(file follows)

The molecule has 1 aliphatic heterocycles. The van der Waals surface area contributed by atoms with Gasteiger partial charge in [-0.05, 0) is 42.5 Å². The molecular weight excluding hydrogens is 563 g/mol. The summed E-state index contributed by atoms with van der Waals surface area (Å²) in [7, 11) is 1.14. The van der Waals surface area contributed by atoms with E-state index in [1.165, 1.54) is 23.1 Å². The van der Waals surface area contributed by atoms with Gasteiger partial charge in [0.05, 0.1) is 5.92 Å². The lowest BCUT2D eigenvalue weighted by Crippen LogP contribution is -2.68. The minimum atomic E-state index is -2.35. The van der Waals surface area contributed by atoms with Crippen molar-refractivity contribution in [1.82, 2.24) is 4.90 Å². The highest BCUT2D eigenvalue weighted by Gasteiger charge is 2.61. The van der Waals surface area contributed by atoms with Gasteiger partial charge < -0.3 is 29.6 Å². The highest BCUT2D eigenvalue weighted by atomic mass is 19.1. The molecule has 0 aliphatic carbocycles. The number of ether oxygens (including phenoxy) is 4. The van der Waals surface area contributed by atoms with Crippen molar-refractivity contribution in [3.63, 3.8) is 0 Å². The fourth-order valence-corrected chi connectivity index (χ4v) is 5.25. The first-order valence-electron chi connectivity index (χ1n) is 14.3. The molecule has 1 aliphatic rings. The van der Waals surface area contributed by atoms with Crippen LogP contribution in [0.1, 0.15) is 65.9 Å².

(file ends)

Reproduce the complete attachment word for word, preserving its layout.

The molecule has 1 aliphatic heterocycles. The van der Waals surface area contributed by atoms with Gasteiger partial charge in [-0.05, 0) is 42.5 Å². The molecular weight excluding hydrogens is 563 g/mol. The summed E-state index contributed by atoms with van der Waals surface area (Å²) in [7, 11) is 1.14. The van der Waals surface area contributed by atoms with E-state index in [1.165, 1.54) is 23.1 Å². The van der Waals surface area contributed by atoms with Gasteiger partial charge in [0.05, 0.1) is 5.92 Å². The lowest BCUT2D eigenvalue weighted by Crippen LogP contribution is -2.68. The minimum atomic E-state index is -2.35. The van der Waals surface area contributed by atoms with Crippen molar-refractivity contribution in [1.82, 2.24) is 4.90 Å². The highest BCUT2D eigenvalue weighted by Gasteiger charge is 2.61. The van der Waals surface area contributed by atoms with Gasteiger partial charge < -0.3 is 29.6 Å². The highest BCUT2D eigenvalue weighted by atomic mass is 19.1. The molecule has 0 aliphatic carbocycles. The number of ether oxygens (including phenoxy) is 4. The van der Waals surface area contributed by atoms with Crippen molar-refractivity contribution in [3.63, 3.8) is 0 Å². The fourth-order valence-corrected chi connectivity index (χ4v) is 5.25. The first-order valence-electron chi connectivity index (χ1n) is 14.3. The molecule has 1 aliphatic rings. The van der Waals surface area contributed by atoms with Crippen LogP contribution in [0.1, 0.15) is 65.9 Å².